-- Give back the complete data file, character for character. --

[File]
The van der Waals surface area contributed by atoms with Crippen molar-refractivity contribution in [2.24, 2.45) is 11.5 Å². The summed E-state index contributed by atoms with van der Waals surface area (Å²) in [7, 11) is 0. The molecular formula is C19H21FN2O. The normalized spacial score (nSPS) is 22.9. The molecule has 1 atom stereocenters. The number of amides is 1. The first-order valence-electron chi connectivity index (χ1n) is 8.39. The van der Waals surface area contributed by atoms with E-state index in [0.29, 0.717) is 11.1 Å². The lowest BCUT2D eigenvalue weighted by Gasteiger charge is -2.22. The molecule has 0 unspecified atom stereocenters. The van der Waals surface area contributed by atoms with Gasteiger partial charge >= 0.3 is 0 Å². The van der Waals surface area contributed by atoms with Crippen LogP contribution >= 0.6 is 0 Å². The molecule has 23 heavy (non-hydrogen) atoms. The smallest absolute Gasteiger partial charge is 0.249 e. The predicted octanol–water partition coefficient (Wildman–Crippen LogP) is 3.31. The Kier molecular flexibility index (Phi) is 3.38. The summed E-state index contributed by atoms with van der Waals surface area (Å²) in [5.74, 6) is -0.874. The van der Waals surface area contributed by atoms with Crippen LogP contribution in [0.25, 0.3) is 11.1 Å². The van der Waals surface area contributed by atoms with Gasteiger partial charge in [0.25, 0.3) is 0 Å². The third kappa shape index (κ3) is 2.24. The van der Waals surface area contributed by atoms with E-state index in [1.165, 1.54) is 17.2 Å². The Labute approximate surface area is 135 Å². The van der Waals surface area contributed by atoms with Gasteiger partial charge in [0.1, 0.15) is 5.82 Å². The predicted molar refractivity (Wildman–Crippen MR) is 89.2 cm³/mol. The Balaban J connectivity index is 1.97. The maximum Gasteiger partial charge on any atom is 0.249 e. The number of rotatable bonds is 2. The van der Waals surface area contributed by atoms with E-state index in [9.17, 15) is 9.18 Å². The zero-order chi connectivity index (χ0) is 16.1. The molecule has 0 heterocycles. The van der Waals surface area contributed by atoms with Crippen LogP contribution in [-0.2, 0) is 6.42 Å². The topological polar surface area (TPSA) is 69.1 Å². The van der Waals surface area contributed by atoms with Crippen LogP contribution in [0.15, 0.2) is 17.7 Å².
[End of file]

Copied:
The van der Waals surface area contributed by atoms with Crippen molar-refractivity contribution in [2.24, 2.45) is 11.5 Å². The summed E-state index contributed by atoms with van der Waals surface area (Å²) in [7, 11) is 0. The molecular formula is C19H21FN2O. The normalized spacial score (nSPS) is 22.9. The molecule has 1 atom stereocenters. The number of amides is 1. The first-order valence-electron chi connectivity index (χ1n) is 8.39. The van der Waals surface area contributed by atoms with E-state index in [0.29, 0.717) is 11.1 Å². The lowest BCUT2D eigenvalue weighted by Gasteiger charge is -2.22. The molecule has 0 unspecified atom stereocenters. The van der Waals surface area contributed by atoms with Gasteiger partial charge >= 0.3 is 0 Å². The van der Waals surface area contributed by atoms with Crippen LogP contribution >= 0.6 is 0 Å². The molecule has 23 heavy (non-hydrogen) atoms. The smallest absolute Gasteiger partial charge is 0.249 e. The predicted octanol–water partition coefficient (Wildman–Crippen LogP) is 3.31. The Kier molecular flexibility index (Phi) is 3.38. The summed E-state index contributed by atoms with van der Waals surface area (Å²) in [5.74, 6) is -0.874. The van der Waals surface area contributed by atoms with Crippen LogP contribution in [0.25, 0.3) is 11.1 Å². The van der Waals surface area contributed by atoms with Gasteiger partial charge in [0.25, 0.3) is 0 Å². The third kappa shape index (κ3) is 2.24. The van der Waals surface area contributed by atoms with E-state index in [1.165, 1.54) is 17.2 Å². The Labute approximate surface area is 135 Å². The van der Waals surface area contributed by atoms with Gasteiger partial charge in [0.1, 0.15) is 5.82 Å². The predicted molar refractivity (Wildman–Crippen MR) is 89.2 cm³/mol. The Balaban J connectivity index is 1.97. The maximum Gasteiger partial charge on any atom is 0.249 e. The number of rotatable bonds is 2. The van der Waals surface area contributed by atoms with E-state index in [9.17, 15) is 9.18 Å². The zero-order chi connectivity index (χ0) is 16.1. The molecule has 0 heterocycles. The van der Waals surface area contributed by atoms with Crippen LogP contribution in [-0.2, 0) is 6.42 Å². The topological polar surface area (TPSA) is 69.1 Å². The van der Waals surface area contributed by atoms with Crippen LogP contribution in [0.15, 0.2) is 17.7 Å².